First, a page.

Write an email to yourself
Want to give somebody a piece of your mind? “I write an email to myself, spelling out all the stuff I don’t ever want to say, but that I want to acknowledge,” says Woolfson. “You’ll come back to it a couple of days later, when you’re in an adult state and think, ‘Thank God I didn’t say or send that’.”
Feel as if there is anger everywhere? “It depends on where you’re looking, what you’re reading and watching, and who you’re listening to,” says DeFoore. “If you consume upsetting, frightening or infuriating information, you’re naturally going to experience more anger.” Curtis says: “Close the app, shut the laptop, seek out something positive or soothing. “ Read uplifting news to balance the negative. We are not wired to sustain constant streams of upsetting news.”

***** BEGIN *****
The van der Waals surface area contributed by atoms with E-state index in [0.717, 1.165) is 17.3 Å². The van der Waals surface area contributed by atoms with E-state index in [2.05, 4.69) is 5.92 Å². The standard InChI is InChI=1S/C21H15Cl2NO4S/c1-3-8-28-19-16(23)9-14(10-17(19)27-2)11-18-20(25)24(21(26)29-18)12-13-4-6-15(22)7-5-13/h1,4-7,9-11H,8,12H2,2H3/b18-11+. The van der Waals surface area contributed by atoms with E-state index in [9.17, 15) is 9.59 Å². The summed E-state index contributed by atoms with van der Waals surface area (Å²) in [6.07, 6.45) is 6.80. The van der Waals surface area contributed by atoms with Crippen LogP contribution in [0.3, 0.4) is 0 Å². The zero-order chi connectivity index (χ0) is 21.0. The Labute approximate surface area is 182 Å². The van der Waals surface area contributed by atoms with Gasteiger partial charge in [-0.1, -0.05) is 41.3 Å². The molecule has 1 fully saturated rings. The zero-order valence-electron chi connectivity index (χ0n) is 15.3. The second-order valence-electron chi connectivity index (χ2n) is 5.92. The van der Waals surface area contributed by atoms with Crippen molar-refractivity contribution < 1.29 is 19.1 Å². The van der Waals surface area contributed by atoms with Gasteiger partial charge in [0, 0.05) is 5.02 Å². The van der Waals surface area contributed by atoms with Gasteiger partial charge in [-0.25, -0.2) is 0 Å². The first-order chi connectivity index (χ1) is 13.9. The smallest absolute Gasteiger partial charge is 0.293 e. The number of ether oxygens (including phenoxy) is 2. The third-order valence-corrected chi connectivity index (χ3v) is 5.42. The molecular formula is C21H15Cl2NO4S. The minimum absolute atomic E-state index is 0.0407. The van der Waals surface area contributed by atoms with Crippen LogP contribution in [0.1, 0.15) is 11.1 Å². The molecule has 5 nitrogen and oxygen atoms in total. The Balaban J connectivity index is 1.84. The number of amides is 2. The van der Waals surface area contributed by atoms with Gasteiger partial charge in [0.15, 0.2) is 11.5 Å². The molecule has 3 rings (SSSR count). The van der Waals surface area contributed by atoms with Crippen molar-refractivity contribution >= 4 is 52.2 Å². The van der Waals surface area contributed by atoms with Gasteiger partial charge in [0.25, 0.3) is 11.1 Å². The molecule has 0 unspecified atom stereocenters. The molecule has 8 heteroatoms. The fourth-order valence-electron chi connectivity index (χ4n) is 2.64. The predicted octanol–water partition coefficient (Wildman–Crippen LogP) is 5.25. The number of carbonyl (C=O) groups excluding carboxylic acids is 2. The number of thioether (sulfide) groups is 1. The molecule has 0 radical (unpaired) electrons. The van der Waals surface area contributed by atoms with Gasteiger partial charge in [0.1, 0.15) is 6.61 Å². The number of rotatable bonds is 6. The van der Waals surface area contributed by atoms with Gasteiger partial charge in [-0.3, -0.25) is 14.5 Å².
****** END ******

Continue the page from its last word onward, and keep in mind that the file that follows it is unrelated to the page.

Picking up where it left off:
Walk in nature
Feeling wound up? “Go for a long walk in nature and reflect on it,” says Heym. “There’s plenty of research to show that walking in a biophilic environment reduces anxiety and stress levels.”
Look beyond the rage
“It’s hard to put a lid on a boiling saucepan: the more you try to push it down, the more pressure you build up and eventually it’s going to explode,” says Woolfson. “That pressure usually involves ignoring all the feelings that drive anger, which are often hurt, fear, shame, sadness. When we don’t pay attention to those, we build up the anger ourselves.”
Think you’re about to blow a fuse? Blow out instead. “Try fully exhaling until you are forced to inhale, and repeat several times,” says Curtis.